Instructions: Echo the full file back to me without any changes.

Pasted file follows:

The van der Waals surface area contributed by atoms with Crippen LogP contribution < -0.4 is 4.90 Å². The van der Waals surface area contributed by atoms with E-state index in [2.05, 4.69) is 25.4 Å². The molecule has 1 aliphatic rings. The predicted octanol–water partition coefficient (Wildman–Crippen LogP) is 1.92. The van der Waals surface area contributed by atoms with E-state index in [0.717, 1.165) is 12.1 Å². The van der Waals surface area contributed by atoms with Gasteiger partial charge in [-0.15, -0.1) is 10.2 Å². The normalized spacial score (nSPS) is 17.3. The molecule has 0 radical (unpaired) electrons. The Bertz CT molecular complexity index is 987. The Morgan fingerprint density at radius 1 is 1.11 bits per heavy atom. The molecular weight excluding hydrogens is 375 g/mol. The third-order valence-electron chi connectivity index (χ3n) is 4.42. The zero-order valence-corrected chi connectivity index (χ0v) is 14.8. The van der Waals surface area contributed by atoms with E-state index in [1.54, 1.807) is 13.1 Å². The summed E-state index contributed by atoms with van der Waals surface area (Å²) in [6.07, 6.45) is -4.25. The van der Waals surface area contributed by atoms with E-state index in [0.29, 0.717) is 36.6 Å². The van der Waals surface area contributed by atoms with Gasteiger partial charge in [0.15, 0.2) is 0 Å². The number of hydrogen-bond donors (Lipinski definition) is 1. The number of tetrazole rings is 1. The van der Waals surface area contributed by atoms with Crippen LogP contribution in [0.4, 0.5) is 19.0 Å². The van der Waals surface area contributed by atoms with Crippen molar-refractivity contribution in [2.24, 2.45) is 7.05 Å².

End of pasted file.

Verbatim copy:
The van der Waals surface area contributed by atoms with Crippen LogP contribution < -0.4 is 4.90 Å². The van der Waals surface area contributed by atoms with E-state index in [2.05, 4.69) is 25.4 Å². The molecule has 1 aliphatic rings. The predicted octanol–water partition coefficient (Wildman–Crippen LogP) is 1.92. The van der Waals surface area contributed by atoms with E-state index in [0.717, 1.165) is 12.1 Å². The van der Waals surface area contributed by atoms with Gasteiger partial charge in [-0.15, -0.1) is 10.2 Å². The normalized spacial score (nSPS) is 17.3. The molecule has 0 radical (unpaired) electrons. The Bertz CT molecular complexity index is 987. The Morgan fingerprint density at radius 1 is 1.11 bits per heavy atom. The molecular weight excluding hydrogens is 375 g/mol. The third-order valence-electron chi connectivity index (χ3n) is 4.42. The zero-order valence-corrected chi connectivity index (χ0v) is 14.8. The van der Waals surface area contributed by atoms with E-state index in [1.54, 1.807) is 13.1 Å². The summed E-state index contributed by atoms with van der Waals surface area (Å²) in [6.07, 6.45) is -4.25. The van der Waals surface area contributed by atoms with E-state index in [0.29, 0.717) is 36.6 Å². The van der Waals surface area contributed by atoms with Gasteiger partial charge in [0.15, 0.2) is 0 Å². The number of hydrogen-bond donors (Lipinski definition) is 1. The number of tetrazole rings is 1. The van der Waals surface area contributed by atoms with Crippen LogP contribution in [0.4, 0.5) is 19.0 Å². The van der Waals surface area contributed by atoms with Crippen molar-refractivity contribution in [2.24, 2.45) is 7.05 Å².